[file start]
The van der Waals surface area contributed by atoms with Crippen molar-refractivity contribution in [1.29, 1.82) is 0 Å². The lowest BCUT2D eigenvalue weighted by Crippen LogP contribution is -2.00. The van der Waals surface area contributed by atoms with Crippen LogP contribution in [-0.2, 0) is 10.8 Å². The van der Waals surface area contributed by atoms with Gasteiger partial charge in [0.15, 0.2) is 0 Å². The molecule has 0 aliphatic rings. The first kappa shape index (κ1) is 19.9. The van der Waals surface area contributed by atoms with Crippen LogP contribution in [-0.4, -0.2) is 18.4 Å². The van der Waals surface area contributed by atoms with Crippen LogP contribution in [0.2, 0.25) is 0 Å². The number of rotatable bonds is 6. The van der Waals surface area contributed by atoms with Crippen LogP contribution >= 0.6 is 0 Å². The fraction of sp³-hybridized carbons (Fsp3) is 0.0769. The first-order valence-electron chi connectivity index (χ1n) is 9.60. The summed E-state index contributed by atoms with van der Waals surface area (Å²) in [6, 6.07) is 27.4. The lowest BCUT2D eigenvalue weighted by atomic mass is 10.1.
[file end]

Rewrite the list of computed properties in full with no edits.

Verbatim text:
The van der Waals surface area contributed by atoms with Crippen molar-refractivity contribution in [1.29, 1.82) is 0 Å². The lowest BCUT2D eigenvalue weighted by Crippen LogP contribution is -2.00. The van der Waals surface area contributed by atoms with Crippen LogP contribution in [-0.2, 0) is 10.8 Å². The van der Waals surface area contributed by atoms with Gasteiger partial charge in [0.15, 0.2) is 0 Å². The molecule has 0 aliphatic rings. The first kappa shape index (κ1) is 19.9. The van der Waals surface area contributed by atoms with Crippen LogP contribution in [-0.4, -0.2) is 18.4 Å². The van der Waals surface area contributed by atoms with Crippen LogP contribution in [0.2, 0.25) is 0 Å². The number of rotatable bonds is 6. The van der Waals surface area contributed by atoms with Crippen LogP contribution >= 0.6 is 0 Å². The fraction of sp³-hybridized carbons (Fsp3) is 0.0769. The first-order valence-electron chi connectivity index (χ1n) is 9.60. The summed E-state index contributed by atoms with van der Waals surface area (Å²) in [6, 6.07) is 27.4. The lowest BCUT2D eigenvalue weighted by atomic mass is 10.1.